public class PileOf<T> where T : new()
    {
        private List<T> thePile;

        public PileOf()
        {
            thePile = new List<T>();

            // First element in list is a default T
            thePile.Add(new T());
        }
    }

#1,032 – Requiring Generic Type Parameters to Be a Reference or Value Type

By default, when you specify a type parameter in a generic class, the type can be any .NET type.  There are times, however, when you’d like to constrain the type in some ways, for example requiring that the type be either a reference type or a value type.

To require a type argument to represent a reference type, use the class keyword:

    public class PileOf<T> where T : class

To require a type argument to represent a non-nullable value type, use the struct keyword:

    public class PileOf<T> where T : struct

You may want to use one of these constraints when your generic type includes code that will only work on a reference type or on a value type.

#1,031 – Requiring Generic Type Parameters to Implement an Interface

By default, when you specify a type parameter in a generic class, the type can be any .NET type.  There are times, however, when you’d like to constrain the type in some ways, allowing only types that implement a particular interface.

You can constrain a type parameter to be of a type that implements a particular interface, using the where keyword.  In the example below, the PileOf class has a type parameter that must be a type that implements the IBark interface.  (The EverybodyBark method calls a method in IBark).

    public class PileOf<T> where T : IBark
    {
        private List<T> thePile;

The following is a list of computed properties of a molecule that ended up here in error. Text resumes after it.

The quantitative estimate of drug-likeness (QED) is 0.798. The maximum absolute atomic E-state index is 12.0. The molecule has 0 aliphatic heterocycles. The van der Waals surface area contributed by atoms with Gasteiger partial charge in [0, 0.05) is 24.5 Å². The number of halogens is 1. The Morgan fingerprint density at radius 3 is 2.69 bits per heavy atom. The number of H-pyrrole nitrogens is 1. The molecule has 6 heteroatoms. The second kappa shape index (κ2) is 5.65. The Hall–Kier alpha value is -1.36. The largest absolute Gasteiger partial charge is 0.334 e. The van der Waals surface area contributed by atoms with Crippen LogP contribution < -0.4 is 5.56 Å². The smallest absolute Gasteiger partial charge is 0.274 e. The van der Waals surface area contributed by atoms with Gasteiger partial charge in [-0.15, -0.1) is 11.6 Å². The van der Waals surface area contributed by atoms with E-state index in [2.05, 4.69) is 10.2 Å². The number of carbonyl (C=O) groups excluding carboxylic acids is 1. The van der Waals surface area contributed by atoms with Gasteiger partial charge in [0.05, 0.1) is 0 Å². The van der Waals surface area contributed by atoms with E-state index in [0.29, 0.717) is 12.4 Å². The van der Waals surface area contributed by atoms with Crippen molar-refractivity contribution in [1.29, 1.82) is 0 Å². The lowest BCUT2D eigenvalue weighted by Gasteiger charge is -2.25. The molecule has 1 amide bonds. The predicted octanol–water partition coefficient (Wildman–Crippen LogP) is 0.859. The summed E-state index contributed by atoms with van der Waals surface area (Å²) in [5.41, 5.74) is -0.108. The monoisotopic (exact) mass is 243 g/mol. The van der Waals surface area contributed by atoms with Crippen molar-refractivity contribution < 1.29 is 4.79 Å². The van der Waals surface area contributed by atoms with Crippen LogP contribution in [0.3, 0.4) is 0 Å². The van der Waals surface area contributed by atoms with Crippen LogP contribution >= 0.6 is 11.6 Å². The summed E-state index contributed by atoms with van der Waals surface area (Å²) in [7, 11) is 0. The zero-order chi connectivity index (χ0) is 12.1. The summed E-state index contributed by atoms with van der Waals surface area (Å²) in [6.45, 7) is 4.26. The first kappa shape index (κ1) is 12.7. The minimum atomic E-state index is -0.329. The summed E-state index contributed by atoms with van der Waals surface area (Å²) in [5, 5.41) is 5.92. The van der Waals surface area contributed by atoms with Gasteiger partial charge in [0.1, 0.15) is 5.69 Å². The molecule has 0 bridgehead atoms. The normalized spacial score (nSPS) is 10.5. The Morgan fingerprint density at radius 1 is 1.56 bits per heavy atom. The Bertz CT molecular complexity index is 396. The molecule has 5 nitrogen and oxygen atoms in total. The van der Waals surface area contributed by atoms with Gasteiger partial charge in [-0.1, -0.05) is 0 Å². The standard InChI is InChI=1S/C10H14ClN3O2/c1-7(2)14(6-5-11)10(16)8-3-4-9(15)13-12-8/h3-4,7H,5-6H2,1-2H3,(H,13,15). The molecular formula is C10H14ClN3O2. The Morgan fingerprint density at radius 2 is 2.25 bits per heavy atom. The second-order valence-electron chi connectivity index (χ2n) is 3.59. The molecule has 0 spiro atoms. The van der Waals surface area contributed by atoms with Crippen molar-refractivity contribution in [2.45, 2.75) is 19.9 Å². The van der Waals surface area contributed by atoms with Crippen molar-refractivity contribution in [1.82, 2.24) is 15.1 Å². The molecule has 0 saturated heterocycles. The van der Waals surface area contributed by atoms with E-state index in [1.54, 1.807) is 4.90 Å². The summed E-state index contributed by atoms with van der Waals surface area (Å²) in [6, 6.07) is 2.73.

public PileOf()
        {
            thePile = new List<T>();
        }

        public void AddThing(T thing)
        {
            thePile.Add(thing);
        }

        public void EverybodyBark()
        {
            foreach (T creature in thePile)
            {
                creature.Bark();
            }
        }
    }

We can now create a PileOf<Dog>, because Dog implements IBark, but we can’t create a PileOf<Cow>.

#1,030 – Requiring Generic Type Parameters to Derive from a Specified Class

By default, when you specify a type parameter in a generic class, the type can be any .NET type.  There are times, however, when you’d like to constrain the type in some ways, allowing only certain types.

You can constrain a type parameter to be of a type that derives from (or is identical to) a particular type, using the where keyword.  In the example below, the PileOf class has a type parameter that must derive from Animal–because we look for a Habitat property.

    public class PileOf<T> where T : Animal
    {
        private List<T> thePile;
        private List<string> habitats;

        public PileOf()
        {
            thePile = new List<T>();
            habitats = new List<string>();
        }

        public void AddThing(T thing)
        {
            thePile.Add(thing);
            habitats.Add(thing.Habitat);
        }
    }

We can construct a PileOf<Dog>, but not a PileOf<int>.

            // Works
            PileOf<Dog> dogPile = new PileOf<Dog>();
            dogPile.AddThing(new Dog("Fido"));

            // Compile-time error: int can't be converted to Animal
            PileOf<int> intPile = new PileOf<int>();